Earlier this summer, I realized it was time to renew my passport, which involved getting a new passport photo. It was due to expire at the end of September, so the timing wasn't that great - given that my moss/thinning strands/curly cue hair ordeal was going to be in full force. But the last time I renewed my passport, I'd just finished losing more than 50% of my hair, and was sporting a hairdo that was of the G.I. Jane variety...so anything was going to be an improvement.
I debated when to get the picture taken. I wanted to send the paperwork and photo off by the 10th of September. Did I take the photo at the beginning of August, when I had more strands, but less moss and more bald spots? Or should I wait until the beginning of September, assuming that I'd have fewer strands (because they would have fallen out), but more moss, providing that valuable ground coverage that masks the baldness?
My family took a vote - Bernie even drawing a picture of what it would like as my hair grew back in, and we decided that it was better to go with a known quantity. At the time of the debate, I knew what I was dealing with: I knew how best to style my thinning hair; I knew the workarounds; I knew the troubled spots. But come September, what would I have to work with? It could be better. But it could also be worse. A lot worse. Who could really know for sure?
So off I went to the drugstore to have my photo taken...making sure that I fluffed over my ears and made no sudden movements to dislodge the strategically placed strands right before the photo was snapped. And my newly issued passport arrived in the mail this week, and I'm happy to say the photo turned out just fine. My strands behaved.
Some might question the way I involve my kids in my journey with lupus (and hair loss, and all the rest.) But an open approach really does work for us. Having support from my two little girls - who seem to love their dear old mom so very much - really makes the lupus pill a lot easier to swallow.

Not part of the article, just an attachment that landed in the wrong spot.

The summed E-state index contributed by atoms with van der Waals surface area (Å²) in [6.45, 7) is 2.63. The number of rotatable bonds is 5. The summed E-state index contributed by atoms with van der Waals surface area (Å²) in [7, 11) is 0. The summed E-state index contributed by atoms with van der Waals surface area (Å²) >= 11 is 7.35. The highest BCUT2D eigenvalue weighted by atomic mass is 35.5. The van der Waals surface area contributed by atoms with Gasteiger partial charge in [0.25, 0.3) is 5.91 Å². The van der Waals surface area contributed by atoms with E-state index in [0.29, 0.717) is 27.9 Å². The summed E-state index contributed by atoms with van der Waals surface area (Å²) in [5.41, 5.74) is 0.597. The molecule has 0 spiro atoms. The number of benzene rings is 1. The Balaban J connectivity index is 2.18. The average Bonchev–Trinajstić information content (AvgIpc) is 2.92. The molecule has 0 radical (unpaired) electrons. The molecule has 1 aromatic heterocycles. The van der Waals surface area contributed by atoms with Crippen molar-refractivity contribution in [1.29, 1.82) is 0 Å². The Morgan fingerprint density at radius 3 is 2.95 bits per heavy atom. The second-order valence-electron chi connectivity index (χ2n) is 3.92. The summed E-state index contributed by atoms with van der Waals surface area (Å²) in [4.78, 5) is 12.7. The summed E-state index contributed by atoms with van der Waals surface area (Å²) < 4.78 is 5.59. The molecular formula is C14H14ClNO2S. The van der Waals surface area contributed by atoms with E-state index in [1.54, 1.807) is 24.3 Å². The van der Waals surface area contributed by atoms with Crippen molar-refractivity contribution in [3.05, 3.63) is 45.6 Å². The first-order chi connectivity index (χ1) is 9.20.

While I don't overwhelm them with gory details, the fact that, for instance, they know I'm dealing with hair loss makes conversations a lot more genuine. I'd recently taken a picture of my bald spots on my phone, just so I could see what I was dealing with up top. I hadn't intended for anyone to see the photo (although I should have learned my lesson from the recent celebrity photo leaks, eh?), and my girls happened upon the picture as they were scrolling through my photos. Deirdre said, "Hey look, it's Mommy's hair. It's growing back!" And Bernadette let out a big, "Hooray! Hooray!". Here, I was photographing the bald spots. And all they saw was growth. It was so sweet and loving - and just the encouragement I needed to hear.
In fact, for about a week after that, every time Bee would draw a picture of me, she'd draw me with long, thick hair. And she'd say, "I drew it long because it's really growing back, Mommy." Sweet, loving gal. I could just eat them both up!
Deirdre has also been known to take my hands in hers when she spies an attack of Raynaud's - rubbing them vigorously, or blowing on them. I tease her by dipping my cold fingers into the back of her shirt...which she likens to taking the ALS Ice Bucket Challenge!
And just a month ago, little Bernadette happened to be eye-level with one of my hands - which, I suppose, looked a little humble with its knobbiness and hues of purple. She gently took my hand in hers, kissing and caressing it lightly, saying, "Oh, Mommy. Your joints look like they hurt. Let me make them feel all better with some kissies." Now, who can argue that compassion like that isn't mutually beneficially?